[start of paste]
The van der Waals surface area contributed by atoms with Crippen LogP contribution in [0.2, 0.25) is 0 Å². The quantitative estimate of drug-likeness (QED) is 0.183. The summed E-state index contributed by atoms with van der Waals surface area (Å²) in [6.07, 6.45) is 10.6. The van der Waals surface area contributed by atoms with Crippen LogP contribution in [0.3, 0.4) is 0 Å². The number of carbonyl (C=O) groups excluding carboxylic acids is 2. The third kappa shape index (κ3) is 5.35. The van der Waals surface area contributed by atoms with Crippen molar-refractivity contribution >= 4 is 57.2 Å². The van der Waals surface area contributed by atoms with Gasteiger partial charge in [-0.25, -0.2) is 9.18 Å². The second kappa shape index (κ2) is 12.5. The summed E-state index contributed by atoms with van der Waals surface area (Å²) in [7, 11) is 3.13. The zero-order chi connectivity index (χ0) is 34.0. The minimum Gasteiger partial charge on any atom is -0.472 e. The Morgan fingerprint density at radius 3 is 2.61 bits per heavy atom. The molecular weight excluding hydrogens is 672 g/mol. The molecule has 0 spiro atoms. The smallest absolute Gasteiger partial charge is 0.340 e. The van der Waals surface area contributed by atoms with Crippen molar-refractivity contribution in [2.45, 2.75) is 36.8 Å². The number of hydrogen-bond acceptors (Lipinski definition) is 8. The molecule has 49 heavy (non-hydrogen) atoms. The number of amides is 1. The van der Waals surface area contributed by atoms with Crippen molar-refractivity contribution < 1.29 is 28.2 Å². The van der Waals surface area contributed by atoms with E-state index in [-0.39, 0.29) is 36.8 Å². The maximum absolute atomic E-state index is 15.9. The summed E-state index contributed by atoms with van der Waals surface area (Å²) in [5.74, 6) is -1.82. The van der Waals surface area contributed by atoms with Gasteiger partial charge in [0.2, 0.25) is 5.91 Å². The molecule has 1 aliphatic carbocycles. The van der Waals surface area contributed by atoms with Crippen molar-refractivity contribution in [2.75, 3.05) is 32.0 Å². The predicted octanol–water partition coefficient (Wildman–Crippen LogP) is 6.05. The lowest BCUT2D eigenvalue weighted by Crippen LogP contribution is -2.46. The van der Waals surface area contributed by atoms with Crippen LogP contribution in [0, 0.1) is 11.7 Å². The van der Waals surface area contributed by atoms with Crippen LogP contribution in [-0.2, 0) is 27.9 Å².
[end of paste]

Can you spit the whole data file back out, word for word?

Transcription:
The van der Waals surface area contributed by atoms with Crippen LogP contribution in [0.2, 0.25) is 0 Å². The quantitative estimate of drug-likeness (QED) is 0.183. The summed E-state index contributed by atoms with van der Waals surface area (Å²) in [6.07, 6.45) is 10.6. The van der Waals surface area contributed by atoms with Crippen LogP contribution in [0.3, 0.4) is 0 Å². The number of carbonyl (C=O) groups excluding carboxylic acids is 2. The third kappa shape index (κ3) is 5.35. The van der Waals surface area contributed by atoms with Crippen molar-refractivity contribution >= 4 is 57.2 Å². The van der Waals surface area contributed by atoms with Gasteiger partial charge in [-0.25, -0.2) is 9.18 Å². The second kappa shape index (κ2) is 12.5. The summed E-state index contributed by atoms with van der Waals surface area (Å²) in [7, 11) is 3.13. The zero-order chi connectivity index (χ0) is 34.0. The minimum Gasteiger partial charge on any atom is -0.472 e. The Morgan fingerprint density at radius 3 is 2.61 bits per heavy atom. The molecular weight excluding hydrogens is 672 g/mol. The molecule has 0 spiro atoms. The smallest absolute Gasteiger partial charge is 0.340 e. The van der Waals surface area contributed by atoms with Crippen molar-refractivity contribution in [2.45, 2.75) is 36.8 Å². The number of hydrogen-bond acceptors (Lipinski definition) is 8. The molecule has 49 heavy (non-hydrogen) atoms. The number of amides is 1. The van der Waals surface area contributed by atoms with Crippen molar-refractivity contribution < 1.29 is 28.2 Å². The van der Waals surface area contributed by atoms with E-state index in [-0.39, 0.29) is 36.8 Å². The maximum absolute atomic E-state index is 15.9. The summed E-state index contributed by atoms with van der Waals surface area (Å²) in [5.74, 6) is -1.82. The van der Waals surface area contributed by atoms with Gasteiger partial charge in [0.2, 0.25) is 5.91 Å². The molecule has 1 aliphatic carbocycles. The van der Waals surface area contributed by atoms with Crippen molar-refractivity contribution in [2.75, 3.05) is 32.0 Å². The predicted octanol–water partition coefficient (Wildman–Crippen LogP) is 6.05. The lowest BCUT2D eigenvalue weighted by Crippen LogP contribution is -2.46. The van der Waals surface area contributed by atoms with Crippen LogP contribution in [0, 0.1) is 11.7 Å². The van der Waals surface area contributed by atoms with Crippen LogP contribution in [-0.2, 0) is 27.9 Å².